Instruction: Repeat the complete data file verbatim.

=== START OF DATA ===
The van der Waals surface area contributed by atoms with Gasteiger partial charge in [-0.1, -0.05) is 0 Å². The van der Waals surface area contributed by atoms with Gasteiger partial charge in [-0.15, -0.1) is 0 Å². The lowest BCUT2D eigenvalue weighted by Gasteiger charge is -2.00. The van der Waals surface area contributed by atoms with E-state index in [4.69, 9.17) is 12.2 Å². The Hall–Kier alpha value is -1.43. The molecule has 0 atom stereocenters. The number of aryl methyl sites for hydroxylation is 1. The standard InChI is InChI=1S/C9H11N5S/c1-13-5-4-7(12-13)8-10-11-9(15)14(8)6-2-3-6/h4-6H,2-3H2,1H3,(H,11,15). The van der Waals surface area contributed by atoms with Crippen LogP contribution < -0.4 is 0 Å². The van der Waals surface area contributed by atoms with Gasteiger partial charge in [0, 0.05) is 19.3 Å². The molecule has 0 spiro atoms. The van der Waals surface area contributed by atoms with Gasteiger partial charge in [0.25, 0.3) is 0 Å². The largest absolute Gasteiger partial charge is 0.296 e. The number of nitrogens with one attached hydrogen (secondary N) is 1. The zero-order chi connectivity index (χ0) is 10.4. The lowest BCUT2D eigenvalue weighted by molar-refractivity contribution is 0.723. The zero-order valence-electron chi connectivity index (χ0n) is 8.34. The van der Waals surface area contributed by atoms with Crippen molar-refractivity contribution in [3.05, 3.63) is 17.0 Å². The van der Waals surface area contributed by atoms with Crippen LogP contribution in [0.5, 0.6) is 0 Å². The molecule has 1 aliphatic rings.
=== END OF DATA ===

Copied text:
The van der Waals surface area contributed by atoms with Gasteiger partial charge in [-0.1, -0.05) is 0 Å². The van der Waals surface area contributed by atoms with Gasteiger partial charge in [-0.15, -0.1) is 0 Å². The lowest BCUT2D eigenvalue weighted by Gasteiger charge is -2.00. The van der Waals surface area contributed by atoms with E-state index in [4.69, 9.17) is 12.2 Å². The Hall–Kier alpha value is -1.43. The molecule has 0 atom stereocenters. The number of aryl methyl sites for hydroxylation is 1. The standard InChI is InChI=1S/C9H11N5S/c1-13-5-4-7(12-13)8-10-11-9(15)14(8)6-2-3-6/h4-6H,2-3H2,1H3,(H,11,15). The van der Waals surface area contributed by atoms with Crippen LogP contribution < -0.4 is 0 Å². The van der Waals surface area contributed by atoms with Gasteiger partial charge in [0, 0.05) is 19.3 Å². The molecule has 0 spiro atoms. The van der Waals surface area contributed by atoms with Gasteiger partial charge in [0.25, 0.3) is 0 Å². The largest absolute Gasteiger partial charge is 0.296 e. The number of nitrogens with one attached hydrogen (secondary N) is 1. The zero-order chi connectivity index (χ0) is 10.4. The lowest BCUT2D eigenvalue weighted by molar-refractivity contribution is 0.723. The zero-order valence-electron chi connectivity index (χ0n) is 8.34. The van der Waals surface area contributed by atoms with Crippen molar-refractivity contribution in [3.05, 3.63) is 17.0 Å². The van der Waals surface area contributed by atoms with Crippen LogP contribution in [0.5, 0.6) is 0 Å². The molecule has 1 aliphatic rings.